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In 1931, signs that something was afoot in the normally peaceable world of British

architecture began to be seen in the pages of the architectural press. In March, The

Architect and Building News reported the careful defence of the ‘new architecture’

which had been presented by Frederick Etchells at a debate entitled ‘Tradition in Rela-

tion to Modern Architecture’.1 Acknowledging that this was an ‘admittedly immature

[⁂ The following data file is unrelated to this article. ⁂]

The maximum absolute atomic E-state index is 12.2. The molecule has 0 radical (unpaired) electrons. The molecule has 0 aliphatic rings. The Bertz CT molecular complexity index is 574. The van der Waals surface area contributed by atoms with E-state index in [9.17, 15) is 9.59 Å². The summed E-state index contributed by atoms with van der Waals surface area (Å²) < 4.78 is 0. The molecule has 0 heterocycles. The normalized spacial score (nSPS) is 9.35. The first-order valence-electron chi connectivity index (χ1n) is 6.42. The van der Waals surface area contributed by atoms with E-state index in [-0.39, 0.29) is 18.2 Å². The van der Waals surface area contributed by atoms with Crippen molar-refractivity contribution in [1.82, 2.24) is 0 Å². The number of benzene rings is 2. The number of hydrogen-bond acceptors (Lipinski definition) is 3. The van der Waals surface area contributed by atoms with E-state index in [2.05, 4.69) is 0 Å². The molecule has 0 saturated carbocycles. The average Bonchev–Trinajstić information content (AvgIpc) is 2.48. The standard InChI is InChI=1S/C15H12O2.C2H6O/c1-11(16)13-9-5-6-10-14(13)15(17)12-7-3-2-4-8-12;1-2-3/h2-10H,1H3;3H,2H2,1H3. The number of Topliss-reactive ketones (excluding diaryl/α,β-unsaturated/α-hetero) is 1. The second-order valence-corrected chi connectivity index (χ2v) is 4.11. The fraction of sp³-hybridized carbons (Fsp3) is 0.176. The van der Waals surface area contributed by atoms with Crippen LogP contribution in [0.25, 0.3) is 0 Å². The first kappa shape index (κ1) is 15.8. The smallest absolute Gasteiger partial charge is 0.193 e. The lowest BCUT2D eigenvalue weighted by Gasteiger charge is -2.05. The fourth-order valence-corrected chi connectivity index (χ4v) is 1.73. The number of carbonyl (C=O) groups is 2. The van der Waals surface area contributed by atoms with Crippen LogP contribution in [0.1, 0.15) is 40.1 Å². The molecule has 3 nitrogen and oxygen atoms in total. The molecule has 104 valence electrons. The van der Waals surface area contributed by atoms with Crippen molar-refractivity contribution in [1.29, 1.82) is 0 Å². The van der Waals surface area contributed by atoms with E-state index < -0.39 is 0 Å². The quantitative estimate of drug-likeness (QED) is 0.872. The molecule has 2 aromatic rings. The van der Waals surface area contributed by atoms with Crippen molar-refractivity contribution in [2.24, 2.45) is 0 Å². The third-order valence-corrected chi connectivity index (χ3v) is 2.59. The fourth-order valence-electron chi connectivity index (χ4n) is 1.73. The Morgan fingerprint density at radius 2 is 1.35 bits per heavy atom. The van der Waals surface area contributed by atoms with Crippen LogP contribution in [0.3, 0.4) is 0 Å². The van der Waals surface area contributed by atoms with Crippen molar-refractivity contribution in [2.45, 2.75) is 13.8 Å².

movement’, he nevertheless noted that a growing number of architects saw in it ‘a new

hope for their art’. Concluding, he rejected the claims of his fellow speakers that this

new architecture, in its adherence to function, was therefore ‘purely utilitarian engineer-

ing’, and merely a ‘stunt’, and declared his conviction that

There could be no doubt that there was growing up, through a thousand

crude and doubtful forms, through a thousand immature experiments, a

common state of mind in architecture, and this was the birth of a style, and

therefore of a living tradition.